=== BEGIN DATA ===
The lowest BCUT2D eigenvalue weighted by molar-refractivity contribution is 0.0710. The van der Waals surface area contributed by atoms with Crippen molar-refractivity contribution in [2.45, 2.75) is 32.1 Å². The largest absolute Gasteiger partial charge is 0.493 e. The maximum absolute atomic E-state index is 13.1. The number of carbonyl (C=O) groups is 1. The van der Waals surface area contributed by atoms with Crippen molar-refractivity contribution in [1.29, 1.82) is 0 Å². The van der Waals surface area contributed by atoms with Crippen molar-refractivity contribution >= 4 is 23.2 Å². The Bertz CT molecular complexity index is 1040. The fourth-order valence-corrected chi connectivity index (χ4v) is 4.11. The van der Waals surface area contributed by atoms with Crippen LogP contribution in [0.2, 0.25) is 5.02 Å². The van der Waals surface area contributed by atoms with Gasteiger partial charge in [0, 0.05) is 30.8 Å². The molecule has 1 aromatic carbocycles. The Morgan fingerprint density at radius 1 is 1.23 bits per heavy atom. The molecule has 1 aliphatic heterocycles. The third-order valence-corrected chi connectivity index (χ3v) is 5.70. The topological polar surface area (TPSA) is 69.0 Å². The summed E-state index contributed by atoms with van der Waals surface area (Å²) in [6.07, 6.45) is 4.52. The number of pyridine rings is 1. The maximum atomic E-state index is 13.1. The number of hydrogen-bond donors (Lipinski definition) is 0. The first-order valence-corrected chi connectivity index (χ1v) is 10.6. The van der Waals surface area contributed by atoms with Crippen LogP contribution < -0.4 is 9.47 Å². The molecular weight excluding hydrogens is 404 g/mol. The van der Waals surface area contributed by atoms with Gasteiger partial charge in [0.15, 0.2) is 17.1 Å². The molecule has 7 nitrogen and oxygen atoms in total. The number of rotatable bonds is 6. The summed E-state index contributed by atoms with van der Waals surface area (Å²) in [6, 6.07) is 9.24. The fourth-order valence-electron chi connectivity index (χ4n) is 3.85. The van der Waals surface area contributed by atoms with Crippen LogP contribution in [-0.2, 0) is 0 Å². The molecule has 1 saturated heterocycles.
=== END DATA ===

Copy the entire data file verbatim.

The lowest BCUT2D eigenvalue weighted by molar-refractivity contribution is 0.0710. The van der Waals surface area contributed by atoms with Crippen molar-refractivity contribution in [2.45, 2.75) is 32.1 Å². The largest absolute Gasteiger partial charge is 0.493 e. The maximum absolute atomic E-state index is 13.1. The number of carbonyl (C=O) groups is 1. The van der Waals surface area contributed by atoms with Crippen molar-refractivity contribution in [1.29, 1.82) is 0 Å². The van der Waals surface area contributed by atoms with Crippen molar-refractivity contribution >= 4 is 23.2 Å². The Bertz CT molecular complexity index is 1040. The fourth-order valence-corrected chi connectivity index (χ4v) is 4.11. The van der Waals surface area contributed by atoms with Crippen LogP contribution in [0.2, 0.25) is 5.02 Å². The van der Waals surface area contributed by atoms with Gasteiger partial charge in [0, 0.05) is 30.8 Å². The molecule has 1 aromatic carbocycles. The Morgan fingerprint density at radius 1 is 1.23 bits per heavy atom. The molecule has 1 aliphatic heterocycles. The third-order valence-corrected chi connectivity index (χ3v) is 5.70. The topological polar surface area (TPSA) is 69.0 Å². The summed E-state index contributed by atoms with van der Waals surface area (Å²) in [6.07, 6.45) is 4.52. The number of pyridine rings is 1. The maximum atomic E-state index is 13.1. The number of hydrogen-bond donors (Lipinski definition) is 0. The first-order valence-corrected chi connectivity index (χ1v) is 10.6. The van der Waals surface area contributed by atoms with Crippen LogP contribution < -0.4 is 9.47 Å². The molecular weight excluding hydrogens is 404 g/mol. The van der Waals surface area contributed by atoms with Gasteiger partial charge in [0.15, 0.2) is 17.1 Å². The molecule has 7 nitrogen and oxygen atoms in total. The number of rotatable bonds is 6. The summed E-state index contributed by atoms with van der Waals surface area (Å²) in [6, 6.07) is 9.24. The fourth-order valence-electron chi connectivity index (χ4n) is 3.85. The van der Waals surface area contributed by atoms with Crippen LogP contribution in [-0.2, 0) is 0 Å². The molecule has 1 saturated heterocycles.